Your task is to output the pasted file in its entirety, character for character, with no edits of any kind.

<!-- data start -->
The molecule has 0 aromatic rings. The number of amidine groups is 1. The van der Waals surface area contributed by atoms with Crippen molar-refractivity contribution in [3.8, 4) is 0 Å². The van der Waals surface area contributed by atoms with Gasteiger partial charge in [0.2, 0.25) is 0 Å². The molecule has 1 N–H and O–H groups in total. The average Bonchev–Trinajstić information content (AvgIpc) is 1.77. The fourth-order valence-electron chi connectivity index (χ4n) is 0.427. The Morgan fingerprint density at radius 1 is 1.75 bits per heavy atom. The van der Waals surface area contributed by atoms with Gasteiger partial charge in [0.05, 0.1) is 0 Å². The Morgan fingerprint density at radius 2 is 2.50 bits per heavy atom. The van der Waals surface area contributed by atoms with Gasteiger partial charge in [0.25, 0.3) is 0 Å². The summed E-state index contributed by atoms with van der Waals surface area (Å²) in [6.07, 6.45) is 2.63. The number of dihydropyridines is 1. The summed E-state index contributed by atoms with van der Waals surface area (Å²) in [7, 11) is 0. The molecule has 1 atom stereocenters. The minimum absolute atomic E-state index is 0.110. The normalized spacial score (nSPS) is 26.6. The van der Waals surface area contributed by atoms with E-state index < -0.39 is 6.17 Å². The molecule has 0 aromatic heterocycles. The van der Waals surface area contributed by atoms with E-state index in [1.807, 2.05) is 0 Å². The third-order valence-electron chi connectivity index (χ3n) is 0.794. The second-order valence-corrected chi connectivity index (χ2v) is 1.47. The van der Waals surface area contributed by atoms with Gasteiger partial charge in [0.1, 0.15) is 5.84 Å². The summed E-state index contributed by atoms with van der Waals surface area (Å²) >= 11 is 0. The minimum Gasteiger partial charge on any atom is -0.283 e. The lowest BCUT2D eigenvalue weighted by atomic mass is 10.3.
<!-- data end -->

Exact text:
The molecule has 0 aromatic rings. The number of amidine groups is 1. The van der Waals surface area contributed by atoms with Crippen molar-refractivity contribution in [3.8, 4) is 0 Å². The van der Waals surface area contributed by atoms with Gasteiger partial charge in [0.2, 0.25) is 0 Å². The molecule has 1 N–H and O–H groups in total. The average Bonchev–Trinajstić information content (AvgIpc) is 1.77. The fourth-order valence-electron chi connectivity index (χ4n) is 0.427. The Morgan fingerprint density at radius 1 is 1.75 bits per heavy atom. The van der Waals surface area contributed by atoms with Gasteiger partial charge in [0.05, 0.1) is 0 Å². The Morgan fingerprint density at radius 2 is 2.50 bits per heavy atom. The van der Waals surface area contributed by atoms with Gasteiger partial charge in [0.25, 0.3) is 0 Å². The summed E-state index contributed by atoms with van der Waals surface area (Å²) in [6.07, 6.45) is 2.63. The number of dihydropyridines is 1. The summed E-state index contributed by atoms with van der Waals surface area (Å²) in [7, 11) is 0. The molecule has 1 atom stereocenters. The minimum absolute atomic E-state index is 0.110. The normalized spacial score (nSPS) is 26.6. The van der Waals surface area contributed by atoms with E-state index < -0.39 is 6.17 Å². The molecule has 0 aromatic heterocycles. The van der Waals surface area contributed by atoms with E-state index in [1.807, 2.05) is 0 Å². The third-order valence-electron chi connectivity index (χ3n) is 0.794. The second-order valence-corrected chi connectivity index (χ2v) is 1.47. The van der Waals surface area contributed by atoms with Gasteiger partial charge in [0.1, 0.15) is 5.84 Å². The summed E-state index contributed by atoms with van der Waals surface area (Å²) >= 11 is 0. The minimum Gasteiger partial charge on any atom is -0.283 e. The lowest BCUT2D eigenvalue weighted by atomic mass is 10.3.